In Michael Talbot's Book 'Holographic Universe' he comes up with some very interesting concepts regarding the nature of the universe (although much of the book is half-esoteric nonsense).

Especially the relationship between humans as what can basically be described as a shard of the whole (the universe) had me thinking for quite some time. In the later chapters Talbot proposes the possibility of actively changing the universe as an individual, as the individual is essentially the whole (by being part of it. This is owed to the nature of hologram-shards containing all the information of the whole).
I've also encountered similar ideas in eastern theology and philosophy, but couldn't really find anything concrete on this school of thought.

So my question is, is there a school of philosophy that further discusses these ideas and their implications? Can you recommend any books on this topic?

  • The Black Hole War by Lenny Susskind would be a good place to start.
    – David H
    Jun 12, 2013 at 11:43
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    Do keep in mind that these ideas are wrong, so while it may be fun to think about the implications, one should do so primarily for entertainment value.
    – Rex Kerr
    Jun 15, 2013 at 11:46
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    @RexKerr: That's a reckless thing to say. 'Generally considered wrong' maybe, but simply 'wrong'? I don't know, who says that, what evidence is there? Don't get me wrong, If you can point me to irrefutable proof of its wrongness I'd be happy to dismiss this principle. Jun 18, 2013 at 7:37
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    @RexKerr - I see where you're coming from and I can appreciate that. But I'd just rather form my own opinion, than take someones word for it. So let me phrase my request differently: Can you point me to publications exploring the flaws of the holographic principle? Jun 19, 2013 at 8:40
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    @bumbumfish - My criticism of the overall concept is more muted. I find it somewhat counterintuitive and woefully lacking in evidence, but there are also plenty of cases where conserved quantities are perfectly well-described by surface integrals instead of volume integrals. So I don't think it's blatantly wrong, but I await clear demonstration that it is a superior way (or even a correct way) to think about the problem. It's easy to transform your models using mathematics into something weird; the hard part is showing that this form is natural in some sense and not just, well, weird.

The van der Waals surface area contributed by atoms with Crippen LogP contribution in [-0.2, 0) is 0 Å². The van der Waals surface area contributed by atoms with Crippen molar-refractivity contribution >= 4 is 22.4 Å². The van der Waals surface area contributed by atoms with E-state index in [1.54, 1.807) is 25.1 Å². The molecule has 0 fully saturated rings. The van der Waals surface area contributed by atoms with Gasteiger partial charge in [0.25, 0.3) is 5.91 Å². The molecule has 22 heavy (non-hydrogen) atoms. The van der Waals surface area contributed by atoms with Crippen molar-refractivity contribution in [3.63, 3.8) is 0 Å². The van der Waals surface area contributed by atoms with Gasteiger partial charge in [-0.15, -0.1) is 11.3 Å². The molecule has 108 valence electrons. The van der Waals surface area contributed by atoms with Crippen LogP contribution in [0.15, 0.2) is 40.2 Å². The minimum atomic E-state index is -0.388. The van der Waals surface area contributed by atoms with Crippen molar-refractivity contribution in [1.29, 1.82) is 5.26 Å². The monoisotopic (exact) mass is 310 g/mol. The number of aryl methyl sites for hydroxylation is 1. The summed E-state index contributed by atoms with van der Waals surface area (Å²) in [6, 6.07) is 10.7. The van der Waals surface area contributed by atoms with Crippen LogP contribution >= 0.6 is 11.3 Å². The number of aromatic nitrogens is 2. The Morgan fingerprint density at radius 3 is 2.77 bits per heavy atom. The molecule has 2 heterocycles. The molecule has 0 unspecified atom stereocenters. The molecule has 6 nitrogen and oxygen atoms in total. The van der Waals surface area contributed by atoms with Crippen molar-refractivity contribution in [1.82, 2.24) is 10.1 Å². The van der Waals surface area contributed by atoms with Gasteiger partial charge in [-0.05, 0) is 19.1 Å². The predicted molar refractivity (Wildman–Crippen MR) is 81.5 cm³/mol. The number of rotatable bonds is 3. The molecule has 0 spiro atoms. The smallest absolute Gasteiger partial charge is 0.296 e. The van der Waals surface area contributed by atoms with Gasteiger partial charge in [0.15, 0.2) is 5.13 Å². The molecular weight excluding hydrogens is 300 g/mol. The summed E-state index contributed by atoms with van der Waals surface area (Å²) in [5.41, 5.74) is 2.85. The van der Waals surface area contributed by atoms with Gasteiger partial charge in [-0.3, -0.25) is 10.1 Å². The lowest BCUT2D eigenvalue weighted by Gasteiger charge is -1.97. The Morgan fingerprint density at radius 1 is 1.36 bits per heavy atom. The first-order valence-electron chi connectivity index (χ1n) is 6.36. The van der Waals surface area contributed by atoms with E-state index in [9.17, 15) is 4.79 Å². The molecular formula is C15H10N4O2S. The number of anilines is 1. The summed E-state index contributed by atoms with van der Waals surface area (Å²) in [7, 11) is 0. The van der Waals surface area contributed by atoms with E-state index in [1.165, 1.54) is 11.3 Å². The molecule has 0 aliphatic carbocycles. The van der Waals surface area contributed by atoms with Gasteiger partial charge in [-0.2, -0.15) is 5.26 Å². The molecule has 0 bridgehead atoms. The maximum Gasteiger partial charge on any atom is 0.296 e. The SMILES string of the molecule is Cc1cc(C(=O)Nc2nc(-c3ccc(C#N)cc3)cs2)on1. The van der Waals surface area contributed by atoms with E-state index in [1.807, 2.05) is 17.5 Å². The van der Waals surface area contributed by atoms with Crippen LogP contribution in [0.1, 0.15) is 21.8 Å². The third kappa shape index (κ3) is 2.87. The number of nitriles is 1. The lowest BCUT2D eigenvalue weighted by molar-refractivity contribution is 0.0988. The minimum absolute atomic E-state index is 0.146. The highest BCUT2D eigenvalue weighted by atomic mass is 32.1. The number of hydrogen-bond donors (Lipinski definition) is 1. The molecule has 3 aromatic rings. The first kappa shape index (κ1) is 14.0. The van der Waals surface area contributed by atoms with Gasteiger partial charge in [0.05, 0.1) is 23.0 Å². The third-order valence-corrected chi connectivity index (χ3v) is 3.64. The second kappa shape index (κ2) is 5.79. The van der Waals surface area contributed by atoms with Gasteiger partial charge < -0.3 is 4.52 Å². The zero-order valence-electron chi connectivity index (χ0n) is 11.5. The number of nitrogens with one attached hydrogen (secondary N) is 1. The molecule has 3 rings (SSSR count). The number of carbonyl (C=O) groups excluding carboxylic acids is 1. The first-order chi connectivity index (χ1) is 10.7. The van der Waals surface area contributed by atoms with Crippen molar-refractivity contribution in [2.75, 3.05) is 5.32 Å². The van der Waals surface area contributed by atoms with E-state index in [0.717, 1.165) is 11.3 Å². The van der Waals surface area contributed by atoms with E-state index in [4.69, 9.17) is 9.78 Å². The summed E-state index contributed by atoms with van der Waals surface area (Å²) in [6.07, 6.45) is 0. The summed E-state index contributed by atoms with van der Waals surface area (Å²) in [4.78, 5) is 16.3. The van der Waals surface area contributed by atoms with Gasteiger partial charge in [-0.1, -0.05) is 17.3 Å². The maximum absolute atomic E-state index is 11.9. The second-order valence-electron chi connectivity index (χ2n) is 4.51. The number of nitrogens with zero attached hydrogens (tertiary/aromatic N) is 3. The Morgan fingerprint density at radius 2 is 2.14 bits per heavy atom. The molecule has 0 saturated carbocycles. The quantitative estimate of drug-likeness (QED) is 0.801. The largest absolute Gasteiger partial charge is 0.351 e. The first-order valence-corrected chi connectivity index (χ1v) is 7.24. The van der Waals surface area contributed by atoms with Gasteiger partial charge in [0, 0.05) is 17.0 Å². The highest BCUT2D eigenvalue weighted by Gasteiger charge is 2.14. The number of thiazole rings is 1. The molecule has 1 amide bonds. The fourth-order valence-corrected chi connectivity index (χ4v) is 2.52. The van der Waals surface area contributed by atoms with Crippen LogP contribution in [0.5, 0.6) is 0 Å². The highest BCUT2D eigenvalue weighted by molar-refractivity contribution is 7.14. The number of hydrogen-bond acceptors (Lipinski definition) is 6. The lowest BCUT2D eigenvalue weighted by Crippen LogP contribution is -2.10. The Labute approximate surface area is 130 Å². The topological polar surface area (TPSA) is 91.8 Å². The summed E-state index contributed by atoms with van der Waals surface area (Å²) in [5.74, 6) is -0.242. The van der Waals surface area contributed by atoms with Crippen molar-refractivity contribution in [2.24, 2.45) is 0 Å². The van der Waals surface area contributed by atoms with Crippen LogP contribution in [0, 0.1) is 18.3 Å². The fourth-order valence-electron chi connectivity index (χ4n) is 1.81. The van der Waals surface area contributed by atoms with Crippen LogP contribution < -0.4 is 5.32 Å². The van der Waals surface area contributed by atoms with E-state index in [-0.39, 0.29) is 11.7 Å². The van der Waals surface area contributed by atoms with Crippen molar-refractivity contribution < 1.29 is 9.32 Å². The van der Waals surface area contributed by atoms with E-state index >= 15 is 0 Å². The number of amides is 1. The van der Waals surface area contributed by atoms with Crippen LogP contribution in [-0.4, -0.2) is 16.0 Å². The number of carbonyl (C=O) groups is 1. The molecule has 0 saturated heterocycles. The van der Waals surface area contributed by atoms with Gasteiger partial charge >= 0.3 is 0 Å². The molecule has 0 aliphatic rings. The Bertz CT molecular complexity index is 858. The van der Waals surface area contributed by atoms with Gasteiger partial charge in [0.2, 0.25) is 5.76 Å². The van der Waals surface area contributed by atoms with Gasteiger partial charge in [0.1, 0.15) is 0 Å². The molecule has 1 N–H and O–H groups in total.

– Rex Kerr
    Nov 14, 2013 at 3:05

2 Answers 2


Not as far as I know. The most successful illustration is the AdS/CFT duality which basically says two theories are dual to each other, that is they can be transformed into each other and therefore describe the same phenomena. One theory uses the data in the world-volume, and the other data on the world-boundary.

A primitive correlate of this idea is one that usually appears in intoductory calculus courses, that is, consider a sphere with a permeable boundary in a river; now the change of volume in a sphere can be reconstucted from how much water is coming into or leaving the boundary of the sphere.

What is important is what physical insights one can get from the holographic principle; this is different from reality as such. Physics is not reality - unless of course you subscribe to some form of physicalism, but even then a positivist attitude will insist on measurable effects - and there has been so far, no indications of additional dimensions.

That one can tie two different kinds of theories together like this is already interesting. The best-known example ties a string theory (a generalisation of gravitation) in the volume and a Yangs-Mills theory (a generalisation of electro-magnetism) on the boundary.

Talbot books mixes esoteric traditions and physics together - which is probably a good thing in some ways - and a bad thing in others.

One shouldn't construe by this that I'm saying that esoteric traditions are a bad thing - they're not - but they are part of a tradition & a truth which in many ways is at a distinct distance from physics; but as Talbot has spotted they have somethin in common.

One might suppose this is the same kind of insight that Pythagoras had when he said that the world was number.

By mixing traditions, one can do a dis-service to both. Rather like fusion cusine.


It's worth pointing out that holography, in the real world, actually already requires a third dimension for it to work. For example, when you have an actual hologram printed on, say a card, then this obviously occupies a 2d, surface; the hologram that we then see, is then a 3d image; but notice that the hologram didn't actually construct the actual 3d space; that already pre-exists! So a hologram, at least here, constructs a 3d image in a pre-existing 3d space from an existing 2d surface. Which is wonderful and marvellous, when you first see it, but not at all an earth-shattering phenomenon ...


Do we live in a simulation? Is the world just a hologram? I see threads about simulation that do not mention holograms. Am I correct that this is the same question? …

  • Welcome to Philosophy SE, John. It is encouraged that questions like these are put in comments rather than answers; you probably don't have access to comments yet but when you do I'd encourage you to delete this answer and ask this as a comment instead so as to avoid possible downvoting.
    – Tim B II
    Feb 4, 2018 at 22:00

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